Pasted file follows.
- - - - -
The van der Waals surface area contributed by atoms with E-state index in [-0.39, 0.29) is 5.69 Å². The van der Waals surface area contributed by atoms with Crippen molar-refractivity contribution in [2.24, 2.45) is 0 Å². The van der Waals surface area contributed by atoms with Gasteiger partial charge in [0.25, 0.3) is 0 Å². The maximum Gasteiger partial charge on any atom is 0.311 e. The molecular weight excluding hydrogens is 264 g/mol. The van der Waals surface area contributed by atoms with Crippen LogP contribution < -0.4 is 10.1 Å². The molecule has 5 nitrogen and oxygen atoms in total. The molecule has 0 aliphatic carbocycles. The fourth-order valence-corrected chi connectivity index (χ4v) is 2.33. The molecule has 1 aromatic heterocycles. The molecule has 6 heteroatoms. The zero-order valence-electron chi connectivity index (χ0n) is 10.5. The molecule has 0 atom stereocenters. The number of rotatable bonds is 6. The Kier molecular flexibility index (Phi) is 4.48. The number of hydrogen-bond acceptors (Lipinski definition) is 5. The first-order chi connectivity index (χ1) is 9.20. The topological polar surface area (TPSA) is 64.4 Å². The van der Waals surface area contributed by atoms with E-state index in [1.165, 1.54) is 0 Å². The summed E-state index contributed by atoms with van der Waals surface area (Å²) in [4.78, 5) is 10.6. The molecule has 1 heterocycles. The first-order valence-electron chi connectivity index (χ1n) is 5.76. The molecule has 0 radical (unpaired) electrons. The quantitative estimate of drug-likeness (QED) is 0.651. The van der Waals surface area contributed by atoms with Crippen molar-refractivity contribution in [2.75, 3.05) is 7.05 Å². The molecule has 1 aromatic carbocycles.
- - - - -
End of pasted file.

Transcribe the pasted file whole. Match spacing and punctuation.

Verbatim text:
The van der Waals surface area contributed by atoms with E-state index in [-0.39, 0.29) is 5.69 Å². The van der Waals surface area contributed by atoms with Crippen molar-refractivity contribution in [2.24, 2.45) is 0 Å². The van der Waals surface area contributed by atoms with Gasteiger partial charge in [0.25, 0.3) is 0 Å². The maximum Gasteiger partial charge on any atom is 0.311 e. The molecular weight excluding hydrogens is 264 g/mol. The van der Waals surface area contributed by atoms with Crippen LogP contribution < -0.4 is 10.1 Å². The molecule has 5 nitrogen and oxygen atoms in total. The molecule has 0 aliphatic carbocycles. The fourth-order valence-corrected chi connectivity index (χ4v) is 2.33. The molecule has 1 aromatic heterocycles. The molecule has 6 heteroatoms. The zero-order valence-electron chi connectivity index (χ0n) is 10.5. The molecule has 0 atom stereocenters. The number of rotatable bonds is 6. The Kier molecular flexibility index (Phi) is 4.48. The number of hydrogen-bond acceptors (Lipinski definition) is 5. The first-order chi connectivity index (χ1) is 9.20. The topological polar surface area (TPSA) is 64.4 Å². The van der Waals surface area contributed by atoms with E-state index in [1.165, 1.54) is 0 Å². The summed E-state index contributed by atoms with van der Waals surface area (Å²) in [4.78, 5) is 10.6. The molecule has 1 heterocycles. The first-order valence-electron chi connectivity index (χ1n) is 5.76. The molecule has 0 radical (unpaired) electrons. The quantitative estimate of drug-likeness (QED) is 0.651. The van der Waals surface area contributed by atoms with Crippen molar-refractivity contribution in [2.75, 3.05) is 7.05 Å². The molecule has 1 aromatic carbocycles.